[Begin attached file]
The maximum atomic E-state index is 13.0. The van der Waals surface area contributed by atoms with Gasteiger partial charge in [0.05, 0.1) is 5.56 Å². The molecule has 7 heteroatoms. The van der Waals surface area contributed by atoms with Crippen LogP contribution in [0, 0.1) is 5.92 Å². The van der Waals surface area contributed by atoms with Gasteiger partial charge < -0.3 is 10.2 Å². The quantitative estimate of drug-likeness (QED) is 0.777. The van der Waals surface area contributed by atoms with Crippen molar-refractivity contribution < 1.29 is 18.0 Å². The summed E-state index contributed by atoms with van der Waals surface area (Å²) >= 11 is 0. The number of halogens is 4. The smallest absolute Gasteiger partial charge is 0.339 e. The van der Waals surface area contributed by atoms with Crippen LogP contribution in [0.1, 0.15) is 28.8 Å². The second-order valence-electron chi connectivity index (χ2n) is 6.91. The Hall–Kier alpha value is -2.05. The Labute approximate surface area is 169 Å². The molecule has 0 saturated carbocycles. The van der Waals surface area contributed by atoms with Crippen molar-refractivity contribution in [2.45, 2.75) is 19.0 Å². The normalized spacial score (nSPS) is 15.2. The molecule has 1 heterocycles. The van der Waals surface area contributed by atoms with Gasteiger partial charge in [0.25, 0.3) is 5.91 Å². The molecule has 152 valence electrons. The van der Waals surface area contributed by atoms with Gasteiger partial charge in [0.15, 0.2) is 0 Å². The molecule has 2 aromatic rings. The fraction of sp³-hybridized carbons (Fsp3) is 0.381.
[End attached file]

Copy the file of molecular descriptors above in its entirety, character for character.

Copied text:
The maximum atomic E-state index is 13.0. The van der Waals surface area contributed by atoms with Gasteiger partial charge in [0.05, 0.1) is 5.56 Å². The molecule has 7 heteroatoms. The van der Waals surface area contributed by atoms with Crippen LogP contribution in [0, 0.1) is 5.92 Å². The van der Waals surface area contributed by atoms with Gasteiger partial charge < -0.3 is 10.2 Å². The quantitative estimate of drug-likeness (QED) is 0.777. The van der Waals surface area contributed by atoms with Crippen molar-refractivity contribution < 1.29 is 18.0 Å². The summed E-state index contributed by atoms with van der Waals surface area (Å²) >= 11 is 0. The number of halogens is 4. The smallest absolute Gasteiger partial charge is 0.339 e. The van der Waals surface area contributed by atoms with Crippen LogP contribution in [0.1, 0.15) is 28.8 Å². The second-order valence-electron chi connectivity index (χ2n) is 6.91. The Hall–Kier alpha value is -2.05. The Labute approximate surface area is 169 Å². The molecule has 0 saturated carbocycles. The van der Waals surface area contributed by atoms with Crippen molar-refractivity contribution in [2.45, 2.75) is 19.0 Å². The normalized spacial score (nSPS) is 15.2. The molecule has 1 heterocycles. The van der Waals surface area contributed by atoms with Gasteiger partial charge in [0.25, 0.3) is 5.91 Å². The molecule has 152 valence electrons. The van der Waals surface area contributed by atoms with Gasteiger partial charge in [0.15, 0.2) is 0 Å². The molecule has 2 aromatic rings. The fraction of sp³-hybridized carbons (Fsp3) is 0.381.